Peers stand firm against ID cards

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A trial of strength between peers and MPs looms today after the House of Lords threw out for the third time Tony Blair's plans to introduce identity cards .

The Government repeated its determination to drive the scheme on to the statute book last night and will ask MPs today to overturn the latest Lords defeat.

With little sign of either House backing off, the impasse over the Identity Cards Bill threatens to develop into a constitutional crisis.

The Lords voted by 218 to 183 yesterday, a majority of 35, to reject proposals to require all people registering for a biometric passport to include their details on the new register that will underpin the cards.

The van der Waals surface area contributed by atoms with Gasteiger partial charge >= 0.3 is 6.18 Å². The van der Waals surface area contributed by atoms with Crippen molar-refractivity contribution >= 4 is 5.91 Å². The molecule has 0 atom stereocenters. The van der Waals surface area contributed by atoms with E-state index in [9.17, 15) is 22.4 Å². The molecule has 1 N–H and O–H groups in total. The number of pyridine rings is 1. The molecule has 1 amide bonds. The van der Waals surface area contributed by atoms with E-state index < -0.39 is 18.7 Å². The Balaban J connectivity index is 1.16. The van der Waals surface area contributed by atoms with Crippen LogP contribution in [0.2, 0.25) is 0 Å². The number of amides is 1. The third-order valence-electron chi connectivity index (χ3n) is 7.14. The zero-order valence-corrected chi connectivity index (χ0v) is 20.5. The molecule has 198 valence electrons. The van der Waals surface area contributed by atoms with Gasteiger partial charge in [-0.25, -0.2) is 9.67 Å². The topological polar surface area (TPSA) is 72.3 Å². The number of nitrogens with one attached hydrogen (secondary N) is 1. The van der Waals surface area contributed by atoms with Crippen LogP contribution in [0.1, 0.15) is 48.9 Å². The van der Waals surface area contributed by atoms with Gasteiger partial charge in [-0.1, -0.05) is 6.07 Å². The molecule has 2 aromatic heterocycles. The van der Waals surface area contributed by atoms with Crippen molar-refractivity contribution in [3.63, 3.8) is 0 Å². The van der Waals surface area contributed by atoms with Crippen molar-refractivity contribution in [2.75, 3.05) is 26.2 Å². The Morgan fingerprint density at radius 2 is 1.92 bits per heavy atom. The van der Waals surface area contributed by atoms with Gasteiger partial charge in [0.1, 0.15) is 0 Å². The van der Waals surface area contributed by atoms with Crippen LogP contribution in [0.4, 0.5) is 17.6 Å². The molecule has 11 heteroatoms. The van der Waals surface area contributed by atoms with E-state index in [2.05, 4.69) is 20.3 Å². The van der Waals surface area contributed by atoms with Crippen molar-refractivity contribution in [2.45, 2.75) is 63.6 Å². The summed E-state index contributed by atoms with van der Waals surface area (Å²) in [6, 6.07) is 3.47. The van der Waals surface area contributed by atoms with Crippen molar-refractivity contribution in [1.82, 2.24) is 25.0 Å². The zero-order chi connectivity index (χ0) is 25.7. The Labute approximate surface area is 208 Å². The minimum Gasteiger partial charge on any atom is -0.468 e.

Peers protested that the proposal amounted to an attempt to introduce a compulsory ID scheme by stealth. But Home Office ministers insisted it is an integral element of the scheme.

The Tory spokeswoman Baroness Anelay of St Johns said: "We believe quite simply that there are other and better ways of securing our safety, reducing the fraudulent use of services and managing migration."

The stand-off sets the scene for a lengthy spell of "ping-pong" with the Bill going back and forth between the two Houses.

The prospect that eventually the Government may have to use the Parliament Act to get the Bill into law sparked angry exchanges over the right of peers to challenge MPs.

Lord McNally, leader of the Liberal Democrat peers, protested: "It is very important in the relationship between the two Houses that this House retains the right to say 'no'.''

Andy Burnham, a Home Office Minister, said: "This has now been backed by the House of Commons three times. The time has come for the Lords to give way so we can get on with the job."